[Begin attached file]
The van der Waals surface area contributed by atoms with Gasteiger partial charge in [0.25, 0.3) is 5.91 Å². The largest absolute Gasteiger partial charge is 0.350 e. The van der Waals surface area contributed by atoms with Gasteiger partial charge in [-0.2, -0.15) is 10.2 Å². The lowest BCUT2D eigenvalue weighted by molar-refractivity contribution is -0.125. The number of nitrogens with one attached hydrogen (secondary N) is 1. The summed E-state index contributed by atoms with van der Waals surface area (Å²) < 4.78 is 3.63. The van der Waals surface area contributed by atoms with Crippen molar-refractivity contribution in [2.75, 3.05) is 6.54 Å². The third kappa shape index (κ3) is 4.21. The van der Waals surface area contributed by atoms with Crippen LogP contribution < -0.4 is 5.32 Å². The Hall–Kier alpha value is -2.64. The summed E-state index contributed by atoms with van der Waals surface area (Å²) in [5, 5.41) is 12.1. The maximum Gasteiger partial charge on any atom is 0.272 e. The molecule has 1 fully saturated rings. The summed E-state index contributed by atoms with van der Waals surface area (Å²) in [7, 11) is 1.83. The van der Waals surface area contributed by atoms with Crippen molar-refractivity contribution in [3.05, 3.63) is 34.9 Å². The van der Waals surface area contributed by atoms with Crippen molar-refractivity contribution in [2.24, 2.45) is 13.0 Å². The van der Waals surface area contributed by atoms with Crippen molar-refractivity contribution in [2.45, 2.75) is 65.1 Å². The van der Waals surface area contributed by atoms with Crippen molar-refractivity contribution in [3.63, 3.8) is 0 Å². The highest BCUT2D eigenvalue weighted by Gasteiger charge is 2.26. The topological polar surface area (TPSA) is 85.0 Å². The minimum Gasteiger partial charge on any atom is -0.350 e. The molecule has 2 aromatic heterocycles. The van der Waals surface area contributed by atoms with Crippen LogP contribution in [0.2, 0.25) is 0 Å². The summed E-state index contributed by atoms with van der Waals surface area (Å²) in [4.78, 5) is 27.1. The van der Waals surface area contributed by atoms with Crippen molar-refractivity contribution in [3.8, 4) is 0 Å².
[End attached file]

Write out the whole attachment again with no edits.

The van der Waals surface area contributed by atoms with Gasteiger partial charge in [0.25, 0.3) is 5.91 Å². The largest absolute Gasteiger partial charge is 0.350 e. The van der Waals surface area contributed by atoms with Gasteiger partial charge in [-0.2, -0.15) is 10.2 Å². The lowest BCUT2D eigenvalue weighted by molar-refractivity contribution is -0.125. The number of nitrogens with one attached hydrogen (secondary N) is 1. The summed E-state index contributed by atoms with van der Waals surface area (Å²) < 4.78 is 3.63. The van der Waals surface area contributed by atoms with Crippen molar-refractivity contribution in [2.75, 3.05) is 6.54 Å². The third kappa shape index (κ3) is 4.21. The van der Waals surface area contributed by atoms with Crippen LogP contribution < -0.4 is 5.32 Å². The Hall–Kier alpha value is -2.64. The summed E-state index contributed by atoms with van der Waals surface area (Å²) in [5, 5.41) is 12.1. The maximum Gasteiger partial charge on any atom is 0.272 e. The molecule has 1 fully saturated rings. The summed E-state index contributed by atoms with van der Waals surface area (Å²) in [7, 11) is 1.83. The van der Waals surface area contributed by atoms with Crippen molar-refractivity contribution in [3.05, 3.63) is 34.9 Å². The van der Waals surface area contributed by atoms with Crippen molar-refractivity contribution in [2.24, 2.45) is 13.0 Å². The van der Waals surface area contributed by atoms with Crippen molar-refractivity contribution in [2.45, 2.75) is 65.1 Å². The van der Waals surface area contributed by atoms with Crippen molar-refractivity contribution in [3.63, 3.8) is 0 Å². The highest BCUT2D eigenvalue weighted by Gasteiger charge is 2.26. The topological polar surface area (TPSA) is 85.0 Å². The minimum Gasteiger partial charge on any atom is -0.350 e. The molecule has 2 aromatic heterocycles. The van der Waals surface area contributed by atoms with Crippen LogP contribution in [0.2, 0.25) is 0 Å². The summed E-state index contributed by atoms with van der Waals surface area (Å²) in [4.78, 5) is 27.1. The van der Waals surface area contributed by atoms with Crippen molar-refractivity contribution in [3.8, 4) is 0 Å².